The puzzle was 500 pieces, same as the Zelda puzzle, but this one was more difficult because it was smaller, measuring 18×24″. We spent about 3 hours working on it, but only got maybe half way done.

Lady and the Tramp puzzle

To not let our puzzle addiction get out of control, we have resolved to only do a single puzzle every month. We also struck a deal with our friends to trade puzzles when we finish them. They have a truly insidious Doctor Who puzzle of Van Gogh’s exploding TARDIS. We are both looking forward to it, and are terrified of it a the same time. We spent about 2 hours at their house one evening trying to help them out and got practically nowhere. Brutal.

As an interesting note, we came across an article on CBS News from a couple years ago while searching for puzzles. According to the study referenced in the article, solving puzzles, along with reading and other activities that engage your brain, helps prevent the plaque in the brain that causes Alzheimer’s. So not only are we having a fun date night together, but we’re also exercising our brain to be healthier, so we can remember these dates nights for longer. Two dates and a lifetime of memories in one!

CBS News article about puzzles helping the brain
Buy Thomas Kinkade Disney 4-in-1 puzzle from Amazon

Groundhog Day

Okay campers, rise and shine, and don’t forget your booties because it’s coooold out there today!

A great part of being together long term is establishing and sharing traditions together. One of my long-time traditions, which is now one of our traditions, is watching the movie Groundhog Day every year on Groundhog Day. This year we made a small exception and watched it the day before for Monday Movie Madness.

This tradition started for me back in high school. Some friends of mine were big fans of the movie and threw a party every year to celebrate Groundhog Day. They would order sausage pizza (ground hog, get it?) and watch the movie, reciting so many of the famous lines right along with the movie. It was a great time. I’ve since moved away, but I have kept up the yearly tradition of watching the movie, introducing people to it along the way. Now, Amanda and I watch it every year.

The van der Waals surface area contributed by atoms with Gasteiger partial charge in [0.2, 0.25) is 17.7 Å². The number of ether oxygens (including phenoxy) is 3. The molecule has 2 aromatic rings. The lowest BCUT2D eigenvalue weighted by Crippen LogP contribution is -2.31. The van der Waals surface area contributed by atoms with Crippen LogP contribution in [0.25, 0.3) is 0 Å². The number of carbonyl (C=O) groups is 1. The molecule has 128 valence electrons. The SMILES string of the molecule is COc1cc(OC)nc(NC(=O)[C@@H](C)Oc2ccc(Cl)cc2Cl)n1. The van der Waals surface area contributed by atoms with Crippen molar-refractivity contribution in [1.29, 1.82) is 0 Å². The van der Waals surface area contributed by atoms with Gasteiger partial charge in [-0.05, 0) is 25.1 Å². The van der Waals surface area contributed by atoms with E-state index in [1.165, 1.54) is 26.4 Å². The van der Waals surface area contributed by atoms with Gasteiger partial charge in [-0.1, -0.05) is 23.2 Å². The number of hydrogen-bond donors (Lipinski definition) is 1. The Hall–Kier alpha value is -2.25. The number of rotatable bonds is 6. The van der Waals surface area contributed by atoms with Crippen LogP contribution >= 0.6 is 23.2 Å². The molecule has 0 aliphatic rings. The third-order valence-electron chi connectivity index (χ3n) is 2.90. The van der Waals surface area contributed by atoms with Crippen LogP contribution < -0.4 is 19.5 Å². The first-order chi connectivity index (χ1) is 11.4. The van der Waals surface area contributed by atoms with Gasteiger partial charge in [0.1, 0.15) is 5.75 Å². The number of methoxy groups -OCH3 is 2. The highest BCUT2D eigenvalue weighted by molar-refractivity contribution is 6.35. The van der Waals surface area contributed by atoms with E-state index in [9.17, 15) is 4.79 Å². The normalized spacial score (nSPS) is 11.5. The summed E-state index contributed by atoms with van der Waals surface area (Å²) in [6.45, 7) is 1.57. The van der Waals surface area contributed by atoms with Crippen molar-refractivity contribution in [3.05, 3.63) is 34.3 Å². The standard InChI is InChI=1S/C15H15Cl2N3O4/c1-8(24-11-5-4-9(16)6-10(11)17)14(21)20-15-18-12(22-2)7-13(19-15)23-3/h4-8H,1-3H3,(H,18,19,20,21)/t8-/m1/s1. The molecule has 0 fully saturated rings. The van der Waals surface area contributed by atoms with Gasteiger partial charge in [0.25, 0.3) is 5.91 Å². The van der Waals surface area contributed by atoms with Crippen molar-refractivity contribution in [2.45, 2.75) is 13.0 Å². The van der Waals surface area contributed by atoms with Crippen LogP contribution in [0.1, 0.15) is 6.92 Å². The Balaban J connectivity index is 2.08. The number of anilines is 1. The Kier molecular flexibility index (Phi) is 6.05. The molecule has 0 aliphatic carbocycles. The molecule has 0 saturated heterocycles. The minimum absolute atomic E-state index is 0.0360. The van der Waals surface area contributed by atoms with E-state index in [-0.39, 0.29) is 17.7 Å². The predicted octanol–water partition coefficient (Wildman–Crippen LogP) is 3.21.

Groundhog Day is the story of Pittsburgh weatherman Phil Connors (Bill Murray) being stuck in Punxsutawney, PA repeating the same day over and over. He starts out not wanting to even go to the Groundhog Day celebration, thinking that covering the groundhog is beneath him, but he is forced to go for his job. He stays the night of February 1st in a nice bed and breakfast. The following morning, he wakes up to Sonny and Cher’s “I Got You Babe” on the radio and a couple of morning radio show hosts talking about how cold it is. Phil goes about his day, providing coverage of Punxsutawney Phil seeing his shadow. then trying to get out of the city as fast as possible. However, a blizzard traps him in Punxsutawney, so he has to stay another day. When he wakes up the next morning, instead of being February 3rd, it’s Groundhog Day again. He is confused at first, thinking it is a bad case of deja vu, but as the day repeats more and more times, he gradually starts to accept it and make the most of his situation. Hilarity ensues as he decides he’s immortal and can’t suffer any consequences.